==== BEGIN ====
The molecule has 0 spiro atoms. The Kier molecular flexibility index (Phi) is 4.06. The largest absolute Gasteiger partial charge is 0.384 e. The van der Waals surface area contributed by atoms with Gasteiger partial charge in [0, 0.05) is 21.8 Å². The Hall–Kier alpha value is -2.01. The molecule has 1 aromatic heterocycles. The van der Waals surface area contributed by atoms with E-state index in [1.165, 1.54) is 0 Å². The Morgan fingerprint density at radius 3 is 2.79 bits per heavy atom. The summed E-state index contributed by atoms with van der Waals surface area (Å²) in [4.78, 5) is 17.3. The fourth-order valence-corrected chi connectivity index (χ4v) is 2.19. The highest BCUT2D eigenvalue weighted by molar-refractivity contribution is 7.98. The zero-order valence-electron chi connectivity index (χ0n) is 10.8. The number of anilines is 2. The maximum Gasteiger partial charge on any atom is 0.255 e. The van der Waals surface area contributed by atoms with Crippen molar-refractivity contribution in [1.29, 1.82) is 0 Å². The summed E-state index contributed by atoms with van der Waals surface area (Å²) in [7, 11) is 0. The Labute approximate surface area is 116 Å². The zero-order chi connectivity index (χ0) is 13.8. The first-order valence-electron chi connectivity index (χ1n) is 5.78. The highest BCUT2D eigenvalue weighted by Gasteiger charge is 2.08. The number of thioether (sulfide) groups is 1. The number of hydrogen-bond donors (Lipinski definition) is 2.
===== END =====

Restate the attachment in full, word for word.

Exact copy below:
The molecule has 0 spiro atoms. The Kier molecular flexibility index (Phi) is 4.06. The largest absolute Gasteiger partial charge is 0.384 e. The van der Waals surface area contributed by atoms with Gasteiger partial charge in [0, 0.05) is 21.8 Å². The Hall–Kier alpha value is -2.01. The molecule has 1 aromatic heterocycles. The van der Waals surface area contributed by atoms with E-state index in [1.165, 1.54) is 0 Å². The Morgan fingerprint density at radius 3 is 2.79 bits per heavy atom. The summed E-state index contributed by atoms with van der Waals surface area (Å²) in [4.78, 5) is 17.3. The fourth-order valence-corrected chi connectivity index (χ4v) is 2.19. The highest BCUT2D eigenvalue weighted by molar-refractivity contribution is 7.98. The zero-order valence-electron chi connectivity index (χ0n) is 10.8. The number of anilines is 2. The maximum Gasteiger partial charge on any atom is 0.255 e. The van der Waals surface area contributed by atoms with Crippen molar-refractivity contribution in [1.29, 1.82) is 0 Å². The summed E-state index contributed by atoms with van der Waals surface area (Å²) in [7, 11) is 0. The Labute approximate surface area is 116 Å². The zero-order chi connectivity index (χ0) is 13.8. The first-order valence-electron chi connectivity index (χ1n) is 5.78. The highest BCUT2D eigenvalue weighted by Gasteiger charge is 2.08. The number of thioether (sulfide) groups is 1. The number of hydrogen-bond donors (Lipinski definition) is 2.